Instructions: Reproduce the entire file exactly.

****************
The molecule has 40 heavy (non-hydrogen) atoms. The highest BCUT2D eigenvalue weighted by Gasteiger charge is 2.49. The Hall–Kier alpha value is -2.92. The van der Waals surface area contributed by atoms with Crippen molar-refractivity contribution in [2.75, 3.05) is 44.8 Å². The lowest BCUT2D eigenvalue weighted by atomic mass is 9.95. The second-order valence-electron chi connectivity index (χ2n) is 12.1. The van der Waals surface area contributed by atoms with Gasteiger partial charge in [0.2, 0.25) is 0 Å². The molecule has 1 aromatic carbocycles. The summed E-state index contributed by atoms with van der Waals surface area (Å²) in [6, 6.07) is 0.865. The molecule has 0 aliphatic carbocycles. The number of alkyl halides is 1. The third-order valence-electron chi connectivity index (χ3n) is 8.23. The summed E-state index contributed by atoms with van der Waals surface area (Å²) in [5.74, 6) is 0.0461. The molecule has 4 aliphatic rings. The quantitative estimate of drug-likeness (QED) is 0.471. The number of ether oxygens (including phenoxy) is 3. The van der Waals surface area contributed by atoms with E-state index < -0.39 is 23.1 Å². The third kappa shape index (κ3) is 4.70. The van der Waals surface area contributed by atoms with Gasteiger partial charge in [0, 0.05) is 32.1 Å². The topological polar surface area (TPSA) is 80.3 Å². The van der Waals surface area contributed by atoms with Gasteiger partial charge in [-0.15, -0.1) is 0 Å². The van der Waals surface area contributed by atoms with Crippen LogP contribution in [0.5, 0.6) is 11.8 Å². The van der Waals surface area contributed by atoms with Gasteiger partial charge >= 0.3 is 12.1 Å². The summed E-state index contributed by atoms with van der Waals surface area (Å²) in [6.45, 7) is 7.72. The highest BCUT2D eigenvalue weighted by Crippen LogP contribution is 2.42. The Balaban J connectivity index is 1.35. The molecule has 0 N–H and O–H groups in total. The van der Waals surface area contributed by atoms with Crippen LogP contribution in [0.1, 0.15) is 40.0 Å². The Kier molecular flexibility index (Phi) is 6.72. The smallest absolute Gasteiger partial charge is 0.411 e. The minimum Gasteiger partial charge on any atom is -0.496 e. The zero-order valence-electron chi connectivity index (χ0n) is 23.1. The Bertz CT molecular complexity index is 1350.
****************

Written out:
The molecule has 40 heavy (non-hydrogen) atoms. The highest BCUT2D eigenvalue weighted by Gasteiger charge is 2.49. The Hall–Kier alpha value is -2.92. The van der Waals surface area contributed by atoms with Crippen molar-refractivity contribution in [2.75, 3.05) is 44.8 Å². The lowest BCUT2D eigenvalue weighted by atomic mass is 9.95. The second-order valence-electron chi connectivity index (χ2n) is 12.1. The van der Waals surface area contributed by atoms with Gasteiger partial charge in [0.2, 0.25) is 0 Å². The molecule has 1 aromatic carbocycles. The summed E-state index contributed by atoms with van der Waals surface area (Å²) in [6, 6.07) is 0.865. The molecule has 0 aliphatic carbocycles. The number of alkyl halides is 1. The third-order valence-electron chi connectivity index (χ3n) is 8.23. The summed E-state index contributed by atoms with van der Waals surface area (Å²) in [5.74, 6) is 0.0461. The molecule has 4 aliphatic rings. The quantitative estimate of drug-likeness (QED) is 0.471. The number of ether oxygens (including phenoxy) is 3. The van der Waals surface area contributed by atoms with E-state index < -0.39 is 23.1 Å². The third kappa shape index (κ3) is 4.70. The van der Waals surface area contributed by atoms with Gasteiger partial charge in [0, 0.05) is 32.1 Å². The topological polar surface area (TPSA) is 80.3 Å². The van der Waals surface area contributed by atoms with Gasteiger partial charge in [-0.15, -0.1) is 0 Å². The van der Waals surface area contributed by atoms with Crippen LogP contribution in [0.5, 0.6) is 11.8 Å². The van der Waals surface area contributed by atoms with Gasteiger partial charge >= 0.3 is 12.1 Å². The summed E-state index contributed by atoms with van der Waals surface area (Å²) in [6.45, 7) is 7.72. The highest BCUT2D eigenvalue weighted by Crippen LogP contribution is 2.42. The Balaban J connectivity index is 1.35. The molecule has 0 N–H and O–H groups in total. The van der Waals surface area contributed by atoms with Crippen LogP contribution in [0.1, 0.15) is 40.0 Å². The Kier molecular flexibility index (Phi) is 6.72. The smallest absolute Gasteiger partial charge is 0.411 e. The minimum Gasteiger partial charge on any atom is -0.496 e. The zero-order valence-electron chi connectivity index (χ0n) is 23.1. The Bertz CT molecular complexity index is 1350.